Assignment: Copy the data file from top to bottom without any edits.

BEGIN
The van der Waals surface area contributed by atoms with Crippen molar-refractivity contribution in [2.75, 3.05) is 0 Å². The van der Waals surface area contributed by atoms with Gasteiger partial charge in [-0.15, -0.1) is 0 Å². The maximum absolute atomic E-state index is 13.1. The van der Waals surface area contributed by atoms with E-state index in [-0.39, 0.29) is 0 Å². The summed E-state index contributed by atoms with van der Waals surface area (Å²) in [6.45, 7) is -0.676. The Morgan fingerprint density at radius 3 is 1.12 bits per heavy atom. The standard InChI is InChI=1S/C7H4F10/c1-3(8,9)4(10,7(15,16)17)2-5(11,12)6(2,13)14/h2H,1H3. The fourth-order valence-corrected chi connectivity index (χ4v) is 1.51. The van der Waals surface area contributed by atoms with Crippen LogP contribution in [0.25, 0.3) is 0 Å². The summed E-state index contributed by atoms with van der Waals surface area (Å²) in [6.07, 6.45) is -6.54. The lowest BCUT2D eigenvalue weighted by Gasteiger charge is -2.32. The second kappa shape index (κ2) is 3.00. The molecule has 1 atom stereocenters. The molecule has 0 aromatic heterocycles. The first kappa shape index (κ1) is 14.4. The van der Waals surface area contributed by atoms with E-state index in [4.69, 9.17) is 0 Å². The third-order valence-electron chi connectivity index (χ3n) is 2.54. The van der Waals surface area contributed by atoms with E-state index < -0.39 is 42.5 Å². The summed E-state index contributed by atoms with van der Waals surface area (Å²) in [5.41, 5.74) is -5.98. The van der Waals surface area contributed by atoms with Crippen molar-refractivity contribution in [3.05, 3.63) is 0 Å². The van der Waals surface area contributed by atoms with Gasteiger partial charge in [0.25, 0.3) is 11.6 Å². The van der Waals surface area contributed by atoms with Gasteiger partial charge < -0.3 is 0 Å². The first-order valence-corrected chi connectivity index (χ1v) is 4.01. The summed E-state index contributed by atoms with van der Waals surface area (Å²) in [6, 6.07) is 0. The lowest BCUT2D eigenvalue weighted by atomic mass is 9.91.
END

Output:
The van der Waals surface area contributed by atoms with Crippen molar-refractivity contribution in [2.75, 3.05) is 0 Å². The van der Waals surface area contributed by atoms with Gasteiger partial charge in [-0.15, -0.1) is 0 Å². The maximum absolute atomic E-state index is 13.1. The van der Waals surface area contributed by atoms with E-state index in [-0.39, 0.29) is 0 Å². The summed E-state index contributed by atoms with van der Waals surface area (Å²) in [6.45, 7) is -0.676. The Morgan fingerprint density at radius 3 is 1.12 bits per heavy atom. The standard InChI is InChI=1S/C7H4F10/c1-3(8,9)4(10,7(15,16)17)2-5(11,12)6(2,13)14/h2H,1H3. The fourth-order valence-corrected chi connectivity index (χ4v) is 1.51. The van der Waals surface area contributed by atoms with Crippen LogP contribution in [0.25, 0.3) is 0 Å². The summed E-state index contributed by atoms with van der Waals surface area (Å²) in [6.07, 6.45) is -6.54. The lowest BCUT2D eigenvalue weighted by Gasteiger charge is -2.32. The second kappa shape index (κ2) is 3.00. The molecule has 1 atom stereocenters. The molecule has 0 aromatic heterocycles. The first kappa shape index (κ1) is 14.4. The van der Waals surface area contributed by atoms with E-state index in [4.69, 9.17) is 0 Å². The third-order valence-electron chi connectivity index (χ3n) is 2.54. The van der Waals surface area contributed by atoms with E-state index < -0.39 is 42.5 Å². The summed E-state index contributed by atoms with van der Waals surface area (Å²) in [5.41, 5.74) is -5.98. The van der Waals surface area contributed by atoms with Crippen molar-refractivity contribution in [3.05, 3.63) is 0 Å². The van der Waals surface area contributed by atoms with Gasteiger partial charge in [0.25, 0.3) is 11.6 Å². The van der Waals surface area contributed by atoms with Gasteiger partial charge < -0.3 is 0 Å². The first-order valence-corrected chi connectivity index (χ1v) is 4.01. The summed E-state index contributed by atoms with van der Waals surface area (Å²) in [6, 6.07) is 0. The lowest BCUT2D eigenvalue weighted by atomic mass is 9.91.